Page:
Washington State Court of Appeals
-D and son living together. Son entered father's apartment.
-Said "dad, don't", seen stumbling in hall, collapsed having been stabbed in chest.
-Said, "dad stabbed me," died shortly after.
-D entered armed services, honorably discharged, combat infantryman with disability.
-On the date of son's death, he was drunk, remembers nothing of the murder.
-Evidence was put forth of 'conditioned response', result of jungle war training in the second world war.
-On two occasions D had reacted violently towards people approaching unexpectedly from the rear.
-D charge with 2nd degree murder, Jury conviction of manslaughter.
-Trial court ruled: conditioned response is NOT valid defense in Washington state.
-Was it error for the trial court to instruct the jury to disregard the evidence on conditioned response?
-The evidence that was presented was insufficient to present the issue of D's unconsciousness at the time of the act to the jury.
-Held that in absence of evidence from which jury could determine or reasonably infer what happened at time defendant's son was stabbed, defendant was not entitled to have issue of whether defendant was in an unconscious or automatistic state at the time he allegedly stabbed his son or whether stabbing was result of a conditioned response presented to jury.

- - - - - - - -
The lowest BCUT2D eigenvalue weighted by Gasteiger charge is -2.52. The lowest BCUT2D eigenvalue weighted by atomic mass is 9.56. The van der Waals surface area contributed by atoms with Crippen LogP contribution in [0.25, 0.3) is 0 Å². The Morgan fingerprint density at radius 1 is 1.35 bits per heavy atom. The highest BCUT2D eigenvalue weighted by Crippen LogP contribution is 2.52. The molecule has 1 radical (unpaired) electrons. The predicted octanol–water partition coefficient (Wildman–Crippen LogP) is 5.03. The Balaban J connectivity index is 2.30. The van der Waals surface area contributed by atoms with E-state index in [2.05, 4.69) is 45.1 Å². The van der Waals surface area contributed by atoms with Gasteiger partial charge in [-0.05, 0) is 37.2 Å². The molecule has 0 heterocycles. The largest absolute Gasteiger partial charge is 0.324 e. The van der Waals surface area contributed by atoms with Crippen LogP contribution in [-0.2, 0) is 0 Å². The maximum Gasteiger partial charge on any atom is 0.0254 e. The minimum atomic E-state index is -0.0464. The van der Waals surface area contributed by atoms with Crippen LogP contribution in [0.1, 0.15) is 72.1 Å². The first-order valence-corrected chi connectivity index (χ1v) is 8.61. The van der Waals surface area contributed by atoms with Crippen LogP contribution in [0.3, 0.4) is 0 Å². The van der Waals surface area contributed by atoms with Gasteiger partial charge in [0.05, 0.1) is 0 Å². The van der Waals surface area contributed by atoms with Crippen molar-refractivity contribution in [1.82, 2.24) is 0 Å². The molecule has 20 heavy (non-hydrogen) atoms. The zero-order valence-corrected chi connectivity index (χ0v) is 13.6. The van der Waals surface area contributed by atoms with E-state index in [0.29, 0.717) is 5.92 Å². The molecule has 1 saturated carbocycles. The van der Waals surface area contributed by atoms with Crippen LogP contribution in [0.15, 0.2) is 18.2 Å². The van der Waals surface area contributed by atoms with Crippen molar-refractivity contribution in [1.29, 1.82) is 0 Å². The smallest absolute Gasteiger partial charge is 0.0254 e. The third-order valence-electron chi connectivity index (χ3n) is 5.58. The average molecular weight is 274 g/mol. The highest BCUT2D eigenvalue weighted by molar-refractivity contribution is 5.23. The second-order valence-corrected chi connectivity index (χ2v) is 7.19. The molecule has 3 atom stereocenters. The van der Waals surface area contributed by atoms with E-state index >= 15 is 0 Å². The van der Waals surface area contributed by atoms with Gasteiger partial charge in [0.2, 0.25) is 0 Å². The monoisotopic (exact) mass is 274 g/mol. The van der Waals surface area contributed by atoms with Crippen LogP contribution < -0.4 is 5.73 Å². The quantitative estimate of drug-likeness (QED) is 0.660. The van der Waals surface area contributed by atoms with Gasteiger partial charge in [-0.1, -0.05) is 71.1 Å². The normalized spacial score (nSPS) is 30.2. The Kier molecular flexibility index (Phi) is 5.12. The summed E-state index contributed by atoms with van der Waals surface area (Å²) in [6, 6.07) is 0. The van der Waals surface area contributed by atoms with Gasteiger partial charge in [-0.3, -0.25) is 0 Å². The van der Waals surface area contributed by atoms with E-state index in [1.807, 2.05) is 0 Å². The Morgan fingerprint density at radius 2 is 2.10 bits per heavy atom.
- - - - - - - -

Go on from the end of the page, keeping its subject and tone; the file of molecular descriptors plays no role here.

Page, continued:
-State of unconsciousness which is voluntarily induced through the use and consumption of alcohol or drugs is not a complete defense to a charged crime.
-“Manslaughter” includes all homicides not falling within definitions of murder in the first or second degree or excusable or justifiable homicide.
-Criminal intent is not an element of manslaughter.
-“Voluntary” is included in definition of word “act” in instruction that law presumes every man intends the natural and probable consequences of his own acts.